Imposing appropriate prudential and legal limitations on OTC derivatives would have enormous benefits for investors in terms of better pricing, increased transparency regarding market and liquidity risk, and improved surveillance and oversight by regulators. The notion that requiring basic norms of price discovery and disclosure for OTC markets will hurt “innovation” is an absurd position and only illustrates the grotesque conflict of interest that now infects the dealers and federal regulators.
If one equates “innovation” with fraud and criminality, then yes regulation of OTC derivatives will certainly hurt innovation. But if the Congress does its duty and acts to conform the unregulated, opaque OTC markets to the basic standards of honesty, fairness and openness that have been the minimum requirement for markets in this country for over a century, then there should be no concern about stifling “innovation.”
Let’s make a list of participants and suggest some winners and losers from OTC reform:
Investors in Financial Markets: Big winners. Better pricing, more transparency, less “innovation” and thus reduced market and liquidity risk, fewer opportunities for severe loss and/or public bailouts.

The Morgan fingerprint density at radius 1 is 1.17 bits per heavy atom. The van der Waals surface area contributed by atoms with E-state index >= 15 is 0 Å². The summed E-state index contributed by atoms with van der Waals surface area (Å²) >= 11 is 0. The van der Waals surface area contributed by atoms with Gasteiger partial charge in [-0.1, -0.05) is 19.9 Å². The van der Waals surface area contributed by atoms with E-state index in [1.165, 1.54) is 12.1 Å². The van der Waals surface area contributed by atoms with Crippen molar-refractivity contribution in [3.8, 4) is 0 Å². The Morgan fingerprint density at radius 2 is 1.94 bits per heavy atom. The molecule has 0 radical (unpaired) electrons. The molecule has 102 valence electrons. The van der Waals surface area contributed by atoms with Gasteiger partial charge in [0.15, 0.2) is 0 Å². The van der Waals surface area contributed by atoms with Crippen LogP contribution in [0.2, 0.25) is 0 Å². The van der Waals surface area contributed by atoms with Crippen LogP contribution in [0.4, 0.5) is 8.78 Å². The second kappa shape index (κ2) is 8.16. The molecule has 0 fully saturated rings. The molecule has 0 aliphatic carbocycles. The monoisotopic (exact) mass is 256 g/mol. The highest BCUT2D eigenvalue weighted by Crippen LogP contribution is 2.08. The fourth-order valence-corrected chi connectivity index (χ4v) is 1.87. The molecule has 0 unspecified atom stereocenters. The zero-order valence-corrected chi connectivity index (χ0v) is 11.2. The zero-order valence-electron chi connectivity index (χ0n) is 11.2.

Taxpayers: Big winners. Less systemic risk, less cost for bailouts of financial institutions, and less time spent by the Congress considering problems that should not exist in the first instance.
Consumers: Big winners. By limiting the complexity of financial instruments, the Congress can act to limit predatory behavior by lenders and major Wall Street dealer firms. If you do not allow overly-complex and dishonest financial instruments to exist in the first place, then the Congress will effectively limit systemic risk in financial markets.
Dealers: Winners. Less risk, lower returns, makes dealers more stable and less likely to require a public bailout. The illusory, short-term returns for dealers will fall, and with it the supra-normal compensation for traders and executives of the dealers, but the long-term risk-adjusted returns for large dealers will rise and the shareholders of the dealers will benefit.